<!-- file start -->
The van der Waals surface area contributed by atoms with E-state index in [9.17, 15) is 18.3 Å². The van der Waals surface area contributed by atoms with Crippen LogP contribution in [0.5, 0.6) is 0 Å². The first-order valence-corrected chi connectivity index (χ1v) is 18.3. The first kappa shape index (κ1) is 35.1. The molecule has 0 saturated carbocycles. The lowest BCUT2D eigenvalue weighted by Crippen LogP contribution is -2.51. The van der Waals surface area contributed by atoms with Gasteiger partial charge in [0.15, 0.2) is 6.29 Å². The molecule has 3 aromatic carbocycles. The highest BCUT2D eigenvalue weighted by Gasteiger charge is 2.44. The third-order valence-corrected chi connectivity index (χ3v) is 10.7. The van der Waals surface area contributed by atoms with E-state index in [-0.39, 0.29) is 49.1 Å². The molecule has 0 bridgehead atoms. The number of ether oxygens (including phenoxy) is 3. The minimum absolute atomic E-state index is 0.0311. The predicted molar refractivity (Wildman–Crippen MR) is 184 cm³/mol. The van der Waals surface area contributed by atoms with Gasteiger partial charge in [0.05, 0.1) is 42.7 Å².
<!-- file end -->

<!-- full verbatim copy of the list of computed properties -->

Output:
The van der Waals surface area contributed by atoms with E-state index in [9.17, 15) is 18.3 Å². The van der Waals surface area contributed by atoms with Crippen LogP contribution in [0.5, 0.6) is 0 Å². The first-order valence-corrected chi connectivity index (χ1v) is 18.3. The first kappa shape index (κ1) is 35.1. The molecule has 0 saturated carbocycles. The lowest BCUT2D eigenvalue weighted by Crippen LogP contribution is -2.51. The van der Waals surface area contributed by atoms with Gasteiger partial charge in [0.15, 0.2) is 6.29 Å². The molecule has 3 aromatic carbocycles. The highest BCUT2D eigenvalue weighted by Gasteiger charge is 2.44. The third-order valence-corrected chi connectivity index (χ3v) is 10.7. The van der Waals surface area contributed by atoms with E-state index in [-0.39, 0.29) is 49.1 Å². The molecule has 0 bridgehead atoms. The number of ether oxygens (including phenoxy) is 3. The minimum absolute atomic E-state index is 0.0311. The predicted molar refractivity (Wildman–Crippen MR) is 184 cm³/mol. The van der Waals surface area contributed by atoms with Gasteiger partial charge in [0.05, 0.1) is 42.7 Å².